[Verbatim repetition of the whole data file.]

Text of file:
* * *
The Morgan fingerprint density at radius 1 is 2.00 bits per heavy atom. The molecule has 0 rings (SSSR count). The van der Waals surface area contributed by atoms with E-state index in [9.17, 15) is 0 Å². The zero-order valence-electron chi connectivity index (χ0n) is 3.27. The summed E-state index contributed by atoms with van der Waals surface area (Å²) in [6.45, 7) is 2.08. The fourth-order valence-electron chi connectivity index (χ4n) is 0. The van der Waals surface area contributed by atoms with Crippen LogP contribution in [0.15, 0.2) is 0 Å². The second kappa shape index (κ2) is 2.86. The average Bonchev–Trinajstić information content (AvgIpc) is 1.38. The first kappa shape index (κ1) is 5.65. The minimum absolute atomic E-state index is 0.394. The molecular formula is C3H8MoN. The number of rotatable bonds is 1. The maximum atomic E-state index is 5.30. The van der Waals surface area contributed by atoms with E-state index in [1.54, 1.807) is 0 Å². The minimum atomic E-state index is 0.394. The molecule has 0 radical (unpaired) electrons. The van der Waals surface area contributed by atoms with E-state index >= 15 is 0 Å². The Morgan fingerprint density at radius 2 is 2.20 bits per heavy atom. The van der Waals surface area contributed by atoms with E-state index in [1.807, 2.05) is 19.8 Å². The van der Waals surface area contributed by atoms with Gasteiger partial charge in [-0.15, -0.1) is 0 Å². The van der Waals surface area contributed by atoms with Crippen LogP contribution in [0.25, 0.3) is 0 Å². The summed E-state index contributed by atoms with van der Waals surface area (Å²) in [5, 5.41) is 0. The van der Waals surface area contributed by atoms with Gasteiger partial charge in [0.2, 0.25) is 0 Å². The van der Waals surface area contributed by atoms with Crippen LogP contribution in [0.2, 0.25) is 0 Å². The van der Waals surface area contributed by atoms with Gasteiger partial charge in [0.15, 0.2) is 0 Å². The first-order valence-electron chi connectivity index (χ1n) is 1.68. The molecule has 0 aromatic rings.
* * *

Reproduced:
The Morgan fingerprint density at radius 1 is 2.00 bits per heavy atom. The molecule has 0 rings (SSSR count). The van der Waals surface area contributed by atoms with E-state index in [9.17, 15) is 0 Å². The zero-order valence-electron chi connectivity index (χ0n) is 3.27. The summed E-state index contributed by atoms with van der Waals surface area (Å²) in [6.45, 7) is 2.08. The fourth-order valence-electron chi connectivity index (χ4n) is 0. The van der Waals surface area contributed by atoms with Crippen LogP contribution in [0.15, 0.2) is 0 Å². The second kappa shape index (κ2) is 2.86. The average Bonchev–Trinajstić information content (AvgIpc) is 1.38. The first kappa shape index (κ1) is 5.65. The minimum absolute atomic E-state index is 0.394. The molecular formula is C3H8MoN. The number of rotatable bonds is 1. The maximum atomic E-state index is 5.30. The van der Waals surface area contributed by atoms with E-state index in [1.54, 1.807) is 0 Å². The minimum atomic E-state index is 0.394. The molecule has 0 radical (unpaired) electrons. The van der Waals surface area contributed by atoms with E-state index >= 15 is 0 Å². The Morgan fingerprint density at radius 2 is 2.20 bits per heavy atom. The van der Waals surface area contributed by atoms with E-state index in [1.807, 2.05) is 19.8 Å². The van der Waals surface area contributed by atoms with Gasteiger partial charge in [-0.15, -0.1) is 0 Å². The van der Waals surface area contributed by atoms with Crippen LogP contribution in [0.25, 0.3) is 0 Å². The summed E-state index contributed by atoms with van der Waals surface area (Å²) in [5, 5.41) is 0. The van der Waals surface area contributed by atoms with Gasteiger partial charge in [0.2, 0.25) is 0 Å². The van der Waals surface area contributed by atoms with Crippen LogP contribution in [0.2, 0.25) is 0 Å². The van der Waals surface area contributed by atoms with Gasteiger partial charge in [0.15, 0.2) is 0 Å². The first-order valence-electron chi connectivity index (χ1n) is 1.68. The molecule has 0 aromatic rings.